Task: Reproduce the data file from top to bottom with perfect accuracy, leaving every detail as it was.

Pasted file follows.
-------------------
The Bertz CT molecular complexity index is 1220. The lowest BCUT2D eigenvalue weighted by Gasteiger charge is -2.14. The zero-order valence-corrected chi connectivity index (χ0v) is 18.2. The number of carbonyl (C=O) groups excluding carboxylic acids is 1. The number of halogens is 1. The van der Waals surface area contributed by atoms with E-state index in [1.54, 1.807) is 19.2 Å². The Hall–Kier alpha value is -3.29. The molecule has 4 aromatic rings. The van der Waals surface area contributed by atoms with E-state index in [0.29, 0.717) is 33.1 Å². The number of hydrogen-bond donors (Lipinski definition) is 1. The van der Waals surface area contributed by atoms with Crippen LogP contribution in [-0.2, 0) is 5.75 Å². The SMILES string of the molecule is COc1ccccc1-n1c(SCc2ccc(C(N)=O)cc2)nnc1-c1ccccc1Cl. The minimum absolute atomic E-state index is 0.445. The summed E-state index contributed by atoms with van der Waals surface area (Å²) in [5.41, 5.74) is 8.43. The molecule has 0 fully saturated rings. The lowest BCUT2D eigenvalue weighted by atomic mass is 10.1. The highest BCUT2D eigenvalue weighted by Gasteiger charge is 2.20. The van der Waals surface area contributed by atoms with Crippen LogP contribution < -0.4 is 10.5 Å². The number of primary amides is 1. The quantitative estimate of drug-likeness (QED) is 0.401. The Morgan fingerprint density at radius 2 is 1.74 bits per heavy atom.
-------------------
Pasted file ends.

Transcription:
The Bertz CT molecular complexity index is 1220. The lowest BCUT2D eigenvalue weighted by Gasteiger charge is -2.14. The zero-order valence-corrected chi connectivity index (χ0v) is 18.2. The number of carbonyl (C=O) groups excluding carboxylic acids is 1. The number of halogens is 1. The van der Waals surface area contributed by atoms with E-state index in [1.54, 1.807) is 19.2 Å². The Hall–Kier alpha value is -3.29. The molecule has 4 aromatic rings. The van der Waals surface area contributed by atoms with E-state index in [0.29, 0.717) is 33.1 Å². The number of hydrogen-bond donors (Lipinski definition) is 1. The van der Waals surface area contributed by atoms with Crippen LogP contribution in [-0.2, 0) is 5.75 Å². The SMILES string of the molecule is COc1ccccc1-n1c(SCc2ccc(C(N)=O)cc2)nnc1-c1ccccc1Cl. The minimum absolute atomic E-state index is 0.445. The summed E-state index contributed by atoms with van der Waals surface area (Å²) in [5.41, 5.74) is 8.43. The molecule has 0 fully saturated rings. The lowest BCUT2D eigenvalue weighted by atomic mass is 10.1. The highest BCUT2D eigenvalue weighted by Gasteiger charge is 2.20. The van der Waals surface area contributed by atoms with Crippen LogP contribution < -0.4 is 10.5 Å². The number of primary amides is 1. The quantitative estimate of drug-likeness (QED) is 0.401. The Morgan fingerprint density at radius 2 is 1.74 bits per heavy atom.